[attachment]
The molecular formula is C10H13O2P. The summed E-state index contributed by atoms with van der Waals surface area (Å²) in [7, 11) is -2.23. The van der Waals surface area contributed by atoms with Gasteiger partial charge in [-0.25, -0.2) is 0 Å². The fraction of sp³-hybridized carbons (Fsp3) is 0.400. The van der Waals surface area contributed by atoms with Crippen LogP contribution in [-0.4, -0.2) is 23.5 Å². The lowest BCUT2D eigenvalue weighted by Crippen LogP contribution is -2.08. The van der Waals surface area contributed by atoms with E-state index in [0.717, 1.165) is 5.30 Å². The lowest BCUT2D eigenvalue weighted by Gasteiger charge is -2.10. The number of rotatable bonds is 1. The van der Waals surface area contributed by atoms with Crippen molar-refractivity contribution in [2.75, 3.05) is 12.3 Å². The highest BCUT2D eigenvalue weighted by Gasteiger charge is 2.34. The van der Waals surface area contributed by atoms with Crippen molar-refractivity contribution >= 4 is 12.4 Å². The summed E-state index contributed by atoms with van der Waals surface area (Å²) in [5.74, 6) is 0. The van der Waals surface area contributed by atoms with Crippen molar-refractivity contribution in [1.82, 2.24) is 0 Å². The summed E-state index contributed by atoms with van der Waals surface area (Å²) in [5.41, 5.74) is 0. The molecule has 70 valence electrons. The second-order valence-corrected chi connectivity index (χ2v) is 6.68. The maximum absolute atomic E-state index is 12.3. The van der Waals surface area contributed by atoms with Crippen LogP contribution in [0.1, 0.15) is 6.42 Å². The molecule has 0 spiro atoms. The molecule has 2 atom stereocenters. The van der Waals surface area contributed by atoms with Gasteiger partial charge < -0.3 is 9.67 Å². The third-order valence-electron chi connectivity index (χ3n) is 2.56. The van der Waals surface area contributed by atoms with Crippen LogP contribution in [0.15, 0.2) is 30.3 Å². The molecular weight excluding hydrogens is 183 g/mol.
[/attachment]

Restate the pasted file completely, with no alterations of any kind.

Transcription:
The molecular formula is C10H13O2P. The summed E-state index contributed by atoms with van der Waals surface area (Å²) in [7, 11) is -2.23. The van der Waals surface area contributed by atoms with Gasteiger partial charge in [-0.25, -0.2) is 0 Å². The fraction of sp³-hybridized carbons (Fsp3) is 0.400. The van der Waals surface area contributed by atoms with Crippen LogP contribution in [-0.4, -0.2) is 23.5 Å². The lowest BCUT2D eigenvalue weighted by Crippen LogP contribution is -2.08. The van der Waals surface area contributed by atoms with E-state index in [0.717, 1.165) is 5.30 Å². The lowest BCUT2D eigenvalue weighted by Gasteiger charge is -2.10. The number of rotatable bonds is 1. The van der Waals surface area contributed by atoms with Crippen molar-refractivity contribution in [2.75, 3.05) is 12.3 Å². The highest BCUT2D eigenvalue weighted by Gasteiger charge is 2.34. The van der Waals surface area contributed by atoms with Crippen molar-refractivity contribution >= 4 is 12.4 Å². The summed E-state index contributed by atoms with van der Waals surface area (Å²) in [5.74, 6) is 0. The van der Waals surface area contributed by atoms with Crippen molar-refractivity contribution in [1.82, 2.24) is 0 Å². The summed E-state index contributed by atoms with van der Waals surface area (Å²) in [5.41, 5.74) is 0. The molecule has 70 valence electrons. The second-order valence-corrected chi connectivity index (χ2v) is 6.68. The maximum absolute atomic E-state index is 12.3. The van der Waals surface area contributed by atoms with Crippen LogP contribution in [0.1, 0.15) is 6.42 Å². The molecule has 0 spiro atoms. The molecule has 2 atom stereocenters. The van der Waals surface area contributed by atoms with Gasteiger partial charge < -0.3 is 9.67 Å². The third-order valence-electron chi connectivity index (χ3n) is 2.56. The van der Waals surface area contributed by atoms with Crippen LogP contribution in [0.15, 0.2) is 30.3 Å². The molecular weight excluding hydrogens is 183 g/mol.